We were just friends. He would invite me over to his oceanside palapa to dissect things and people and ourselves while seagulls wheeled and plummeted into the sea. And he spent one whole day teaching me his top secret techniques for memorizing absolutely anything, which I can’t reveal here. Aside from the secrecy aspect, I only vaguely remember them. We took breaks to swim and when we got hungry he fixed us peanut butter and pineapple jam sandwiches, which tasted better for the salt we dripped onto the bread. We were hungry together often, because our brains fired when we talked.
Then one afternoon he stood on the sand in pants, holding his shoes, and a boat was arriving to take him away. He handed me a slip of paper with a number on it and asked if I would call him when—if—I ever returned to the land of phones.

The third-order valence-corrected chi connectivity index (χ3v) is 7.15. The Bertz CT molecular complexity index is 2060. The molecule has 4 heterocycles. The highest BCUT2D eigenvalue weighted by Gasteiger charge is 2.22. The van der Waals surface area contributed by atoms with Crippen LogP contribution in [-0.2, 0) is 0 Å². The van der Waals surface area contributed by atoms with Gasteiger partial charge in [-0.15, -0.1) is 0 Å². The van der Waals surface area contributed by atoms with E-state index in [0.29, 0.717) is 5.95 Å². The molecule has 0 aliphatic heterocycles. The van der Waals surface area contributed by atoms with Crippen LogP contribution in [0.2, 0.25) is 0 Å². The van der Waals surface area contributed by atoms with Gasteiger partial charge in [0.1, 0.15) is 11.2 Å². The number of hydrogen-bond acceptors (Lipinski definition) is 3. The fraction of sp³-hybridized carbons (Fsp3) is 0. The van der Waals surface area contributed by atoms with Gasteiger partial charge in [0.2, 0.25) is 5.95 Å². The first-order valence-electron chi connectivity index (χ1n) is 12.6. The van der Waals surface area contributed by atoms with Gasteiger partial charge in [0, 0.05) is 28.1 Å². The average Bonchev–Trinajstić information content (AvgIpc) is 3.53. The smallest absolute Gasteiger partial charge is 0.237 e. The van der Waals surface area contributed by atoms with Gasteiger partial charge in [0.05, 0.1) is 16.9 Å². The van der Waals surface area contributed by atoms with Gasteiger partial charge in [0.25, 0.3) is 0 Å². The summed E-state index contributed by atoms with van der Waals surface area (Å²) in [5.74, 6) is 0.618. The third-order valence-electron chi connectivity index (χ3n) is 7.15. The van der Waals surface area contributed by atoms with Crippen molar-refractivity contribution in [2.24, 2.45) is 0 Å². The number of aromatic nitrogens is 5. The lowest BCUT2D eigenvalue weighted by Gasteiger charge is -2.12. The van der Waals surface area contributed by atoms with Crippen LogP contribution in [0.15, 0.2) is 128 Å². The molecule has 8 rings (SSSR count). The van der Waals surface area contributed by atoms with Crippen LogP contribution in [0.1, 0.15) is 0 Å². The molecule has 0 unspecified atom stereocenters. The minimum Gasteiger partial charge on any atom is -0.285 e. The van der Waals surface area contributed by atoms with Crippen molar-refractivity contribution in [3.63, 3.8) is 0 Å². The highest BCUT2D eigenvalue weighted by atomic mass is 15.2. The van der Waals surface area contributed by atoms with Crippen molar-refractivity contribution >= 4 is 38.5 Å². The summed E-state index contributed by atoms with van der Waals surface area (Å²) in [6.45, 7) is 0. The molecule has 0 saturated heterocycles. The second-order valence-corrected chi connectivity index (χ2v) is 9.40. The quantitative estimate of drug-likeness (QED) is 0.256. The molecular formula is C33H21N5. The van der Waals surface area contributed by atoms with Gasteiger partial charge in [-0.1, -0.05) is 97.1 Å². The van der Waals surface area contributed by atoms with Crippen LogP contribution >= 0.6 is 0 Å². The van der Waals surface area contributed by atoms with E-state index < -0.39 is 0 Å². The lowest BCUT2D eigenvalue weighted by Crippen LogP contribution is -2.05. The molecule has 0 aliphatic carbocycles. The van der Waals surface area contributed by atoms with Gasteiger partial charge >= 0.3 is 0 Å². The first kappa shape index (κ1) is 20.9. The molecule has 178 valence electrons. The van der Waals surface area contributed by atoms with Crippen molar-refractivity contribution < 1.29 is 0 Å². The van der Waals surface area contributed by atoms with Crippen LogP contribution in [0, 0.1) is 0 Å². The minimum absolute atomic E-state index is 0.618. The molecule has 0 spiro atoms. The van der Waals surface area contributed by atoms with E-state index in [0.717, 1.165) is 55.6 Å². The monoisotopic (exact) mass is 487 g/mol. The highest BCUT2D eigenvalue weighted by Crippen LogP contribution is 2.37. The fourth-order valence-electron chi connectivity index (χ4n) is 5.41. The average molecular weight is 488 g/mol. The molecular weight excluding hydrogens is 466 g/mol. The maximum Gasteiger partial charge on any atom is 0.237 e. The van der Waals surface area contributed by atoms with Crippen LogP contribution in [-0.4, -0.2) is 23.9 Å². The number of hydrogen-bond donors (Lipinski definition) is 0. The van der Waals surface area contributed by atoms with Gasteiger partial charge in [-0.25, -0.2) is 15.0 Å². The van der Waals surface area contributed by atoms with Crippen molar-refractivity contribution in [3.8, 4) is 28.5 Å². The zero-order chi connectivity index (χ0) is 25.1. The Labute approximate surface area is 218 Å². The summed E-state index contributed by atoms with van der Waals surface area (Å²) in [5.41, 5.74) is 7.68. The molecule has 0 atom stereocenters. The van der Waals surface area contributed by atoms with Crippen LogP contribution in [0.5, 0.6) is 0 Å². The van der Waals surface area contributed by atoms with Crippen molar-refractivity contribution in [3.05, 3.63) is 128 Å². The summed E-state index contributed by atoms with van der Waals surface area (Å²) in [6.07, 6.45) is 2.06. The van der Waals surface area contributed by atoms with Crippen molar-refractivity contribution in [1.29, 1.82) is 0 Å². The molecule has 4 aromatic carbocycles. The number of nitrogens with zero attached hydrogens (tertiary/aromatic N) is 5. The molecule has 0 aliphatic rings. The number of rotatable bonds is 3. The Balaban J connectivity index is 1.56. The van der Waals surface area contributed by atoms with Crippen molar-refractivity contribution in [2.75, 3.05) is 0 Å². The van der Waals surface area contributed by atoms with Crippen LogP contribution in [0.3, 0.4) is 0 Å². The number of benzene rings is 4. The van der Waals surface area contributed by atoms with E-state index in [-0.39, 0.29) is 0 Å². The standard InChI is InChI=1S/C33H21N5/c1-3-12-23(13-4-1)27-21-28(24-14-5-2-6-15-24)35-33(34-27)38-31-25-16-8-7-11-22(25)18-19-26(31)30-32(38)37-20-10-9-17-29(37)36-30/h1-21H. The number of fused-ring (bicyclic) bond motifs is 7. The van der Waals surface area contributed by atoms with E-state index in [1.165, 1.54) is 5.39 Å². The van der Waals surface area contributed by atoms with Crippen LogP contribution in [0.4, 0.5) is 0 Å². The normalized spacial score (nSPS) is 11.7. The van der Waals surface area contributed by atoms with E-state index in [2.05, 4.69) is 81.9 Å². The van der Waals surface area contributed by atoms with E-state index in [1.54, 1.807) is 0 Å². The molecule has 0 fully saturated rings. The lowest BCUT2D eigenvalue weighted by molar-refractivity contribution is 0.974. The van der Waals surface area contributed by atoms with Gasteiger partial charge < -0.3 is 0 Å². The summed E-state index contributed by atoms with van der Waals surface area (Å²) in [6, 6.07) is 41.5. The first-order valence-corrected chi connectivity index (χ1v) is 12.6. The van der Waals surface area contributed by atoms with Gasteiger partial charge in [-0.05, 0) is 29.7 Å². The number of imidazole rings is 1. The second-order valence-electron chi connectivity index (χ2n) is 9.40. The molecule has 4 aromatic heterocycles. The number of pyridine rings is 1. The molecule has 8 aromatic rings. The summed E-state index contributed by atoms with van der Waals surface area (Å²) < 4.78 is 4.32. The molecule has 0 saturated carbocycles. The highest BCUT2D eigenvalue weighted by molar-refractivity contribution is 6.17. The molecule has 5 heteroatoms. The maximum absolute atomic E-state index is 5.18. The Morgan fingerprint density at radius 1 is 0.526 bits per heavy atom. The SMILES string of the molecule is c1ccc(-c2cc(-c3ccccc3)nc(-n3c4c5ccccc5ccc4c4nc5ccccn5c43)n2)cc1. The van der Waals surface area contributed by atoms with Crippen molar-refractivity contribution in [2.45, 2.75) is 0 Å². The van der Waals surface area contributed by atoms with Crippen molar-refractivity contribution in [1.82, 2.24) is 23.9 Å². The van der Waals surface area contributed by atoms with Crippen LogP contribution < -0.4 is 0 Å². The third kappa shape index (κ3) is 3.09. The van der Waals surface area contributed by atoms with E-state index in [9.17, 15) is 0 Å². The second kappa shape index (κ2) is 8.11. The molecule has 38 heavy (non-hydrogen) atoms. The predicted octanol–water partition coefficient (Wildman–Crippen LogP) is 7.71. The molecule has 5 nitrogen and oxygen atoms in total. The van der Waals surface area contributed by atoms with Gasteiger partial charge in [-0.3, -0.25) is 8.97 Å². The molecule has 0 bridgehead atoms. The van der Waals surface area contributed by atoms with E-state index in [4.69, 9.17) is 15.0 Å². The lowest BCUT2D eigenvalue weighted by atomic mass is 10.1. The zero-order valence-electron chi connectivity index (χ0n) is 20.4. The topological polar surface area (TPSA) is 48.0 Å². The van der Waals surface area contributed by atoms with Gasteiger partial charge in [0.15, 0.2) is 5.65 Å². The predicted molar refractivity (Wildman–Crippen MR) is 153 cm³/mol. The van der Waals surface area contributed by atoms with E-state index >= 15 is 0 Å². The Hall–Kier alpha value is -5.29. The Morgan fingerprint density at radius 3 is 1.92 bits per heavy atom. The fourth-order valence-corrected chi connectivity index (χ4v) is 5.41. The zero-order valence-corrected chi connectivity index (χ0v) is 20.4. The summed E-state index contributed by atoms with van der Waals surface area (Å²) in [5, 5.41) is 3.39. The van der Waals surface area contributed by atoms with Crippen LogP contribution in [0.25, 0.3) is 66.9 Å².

Uh no, I said. I don’t do telephones.
He looked at me carefully.
All those holes! I said.
Well, he said, I’m going to want to know more about that.
The boat that was arriving to take him away had been a small and silent blip at the horizon. But now it rose dark and spindly off the water, humming. We both turned to face it.
Maybe I just need a mechanical lesson, I said. Because I do doubt sometimes, that what I say into all the little holes can travel through the wires and emerge absolutely intact into all the little holes at your ear.
I could give that lesson, he said. He smiled at me. But it might have to be over the phone.
We did write to each other for awhile. In his fifth or sixth letter he provided his phone number again, and enclosed a sheet of stickers. Quick fix for now: slap one over all those holes, he instructed. They were circle stickers in various colours—the kind of stickers used for pricing garage sales. He had drawn variations of happy faces onto each one.